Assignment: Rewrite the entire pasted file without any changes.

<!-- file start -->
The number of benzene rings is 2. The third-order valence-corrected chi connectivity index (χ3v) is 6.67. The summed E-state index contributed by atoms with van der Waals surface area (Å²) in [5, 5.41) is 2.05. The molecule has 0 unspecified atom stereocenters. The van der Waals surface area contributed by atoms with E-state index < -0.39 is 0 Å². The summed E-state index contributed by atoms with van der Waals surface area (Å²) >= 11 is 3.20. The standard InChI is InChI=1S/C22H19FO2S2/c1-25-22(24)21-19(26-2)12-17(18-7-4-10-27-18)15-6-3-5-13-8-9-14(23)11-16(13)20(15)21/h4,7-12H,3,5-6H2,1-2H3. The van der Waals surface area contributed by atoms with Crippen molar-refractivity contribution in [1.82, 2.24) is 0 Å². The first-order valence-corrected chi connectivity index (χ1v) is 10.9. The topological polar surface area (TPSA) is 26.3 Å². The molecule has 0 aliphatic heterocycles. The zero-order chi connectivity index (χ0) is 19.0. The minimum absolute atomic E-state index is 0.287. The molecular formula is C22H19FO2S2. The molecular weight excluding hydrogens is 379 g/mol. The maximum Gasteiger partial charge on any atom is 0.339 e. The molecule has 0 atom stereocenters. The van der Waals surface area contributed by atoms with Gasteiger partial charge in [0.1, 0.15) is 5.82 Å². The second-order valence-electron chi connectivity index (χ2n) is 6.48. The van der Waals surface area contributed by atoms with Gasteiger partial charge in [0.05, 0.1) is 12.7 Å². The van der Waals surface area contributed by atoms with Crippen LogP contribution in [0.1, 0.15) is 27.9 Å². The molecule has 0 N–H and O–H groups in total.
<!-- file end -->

The number of benzene rings is 2. The third-order valence-corrected chi connectivity index (χ3v) is 6.67. The summed E-state index contributed by atoms with van der Waals surface area (Å²) in [5, 5.41) is 2.05. The molecule has 0 unspecified atom stereocenters. The van der Waals surface area contributed by atoms with E-state index < -0.39 is 0 Å². The summed E-state index contributed by atoms with van der Waals surface area (Å²) >= 11 is 3.20. The standard InChI is InChI=1S/C22H19FO2S2/c1-25-22(24)21-19(26-2)12-17(18-7-4-10-27-18)15-6-3-5-13-8-9-14(23)11-16(13)20(15)21/h4,7-12H,3,5-6H2,1-2H3. The van der Waals surface area contributed by atoms with Crippen molar-refractivity contribution in [1.82, 2.24) is 0 Å². The first-order valence-corrected chi connectivity index (χ1v) is 10.9. The topological polar surface area (TPSA) is 26.3 Å². The molecule has 0 aliphatic heterocycles. The zero-order chi connectivity index (χ0) is 19.0. The minimum absolute atomic E-state index is 0.287. The molecular formula is C22H19FO2S2. The molecular weight excluding hydrogens is 379 g/mol. The maximum Gasteiger partial charge on any atom is 0.339 e. The molecule has 0 atom stereocenters. The van der Waals surface area contributed by atoms with Gasteiger partial charge in [0.1, 0.15) is 5.82 Å². The second-order valence-electron chi connectivity index (χ2n) is 6.48. The van der Waals surface area contributed by atoms with Gasteiger partial charge in [0.05, 0.1) is 12.7 Å². The van der Waals surface area contributed by atoms with Crippen LogP contribution in [0.1, 0.15) is 27.9 Å². The molecule has 0 N–H and O–H groups in total.